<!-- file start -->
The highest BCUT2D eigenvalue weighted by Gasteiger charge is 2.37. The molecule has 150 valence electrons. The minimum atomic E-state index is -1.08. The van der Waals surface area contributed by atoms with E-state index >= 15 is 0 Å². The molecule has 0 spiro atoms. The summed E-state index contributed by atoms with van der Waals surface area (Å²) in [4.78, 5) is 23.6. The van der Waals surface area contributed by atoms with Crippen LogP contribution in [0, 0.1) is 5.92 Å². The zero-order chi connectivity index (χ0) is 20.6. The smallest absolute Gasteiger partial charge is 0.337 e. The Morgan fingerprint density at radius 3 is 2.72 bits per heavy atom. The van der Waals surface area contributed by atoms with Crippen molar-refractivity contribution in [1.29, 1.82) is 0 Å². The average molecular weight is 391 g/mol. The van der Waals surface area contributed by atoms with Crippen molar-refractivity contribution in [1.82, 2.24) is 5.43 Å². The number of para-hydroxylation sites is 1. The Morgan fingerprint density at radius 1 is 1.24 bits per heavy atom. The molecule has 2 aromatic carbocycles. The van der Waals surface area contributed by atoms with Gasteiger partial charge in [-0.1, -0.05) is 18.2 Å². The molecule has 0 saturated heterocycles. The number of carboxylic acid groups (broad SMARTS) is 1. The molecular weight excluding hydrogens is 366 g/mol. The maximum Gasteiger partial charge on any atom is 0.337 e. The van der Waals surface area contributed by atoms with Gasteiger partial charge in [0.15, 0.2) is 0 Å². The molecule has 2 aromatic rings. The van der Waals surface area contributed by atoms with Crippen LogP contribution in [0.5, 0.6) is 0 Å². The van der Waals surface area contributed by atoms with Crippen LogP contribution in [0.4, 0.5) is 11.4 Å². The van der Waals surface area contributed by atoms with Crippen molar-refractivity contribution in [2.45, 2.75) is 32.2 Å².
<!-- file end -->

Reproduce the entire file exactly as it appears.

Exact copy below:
The highest BCUT2D eigenvalue weighted by Gasteiger charge is 2.37. The molecule has 150 valence electrons. The minimum atomic E-state index is -1.08. The van der Waals surface area contributed by atoms with E-state index >= 15 is 0 Å². The molecule has 0 spiro atoms. The summed E-state index contributed by atoms with van der Waals surface area (Å²) in [4.78, 5) is 23.6. The van der Waals surface area contributed by atoms with Crippen LogP contribution in [0, 0.1) is 5.92 Å². The zero-order chi connectivity index (χ0) is 20.6. The smallest absolute Gasteiger partial charge is 0.337 e. The Morgan fingerprint density at radius 3 is 2.72 bits per heavy atom. The van der Waals surface area contributed by atoms with Crippen molar-refractivity contribution in [1.29, 1.82) is 0 Å². The average molecular weight is 391 g/mol. The van der Waals surface area contributed by atoms with Crippen molar-refractivity contribution in [1.82, 2.24) is 5.43 Å². The number of para-hydroxylation sites is 1. The Morgan fingerprint density at radius 1 is 1.24 bits per heavy atom. The molecule has 2 aromatic carbocycles. The van der Waals surface area contributed by atoms with Gasteiger partial charge in [-0.1, -0.05) is 18.2 Å². The molecule has 0 saturated heterocycles. The number of carboxylic acid groups (broad SMARTS) is 1. The molecular weight excluding hydrogens is 366 g/mol. The maximum Gasteiger partial charge on any atom is 0.337 e. The van der Waals surface area contributed by atoms with Gasteiger partial charge in [0.15, 0.2) is 0 Å². The molecule has 2 aromatic rings. The van der Waals surface area contributed by atoms with Crippen LogP contribution in [0.5, 0.6) is 0 Å². The van der Waals surface area contributed by atoms with Crippen LogP contribution in [0.4, 0.5) is 11.4 Å². The van der Waals surface area contributed by atoms with Crippen molar-refractivity contribution in [2.45, 2.75) is 32.2 Å².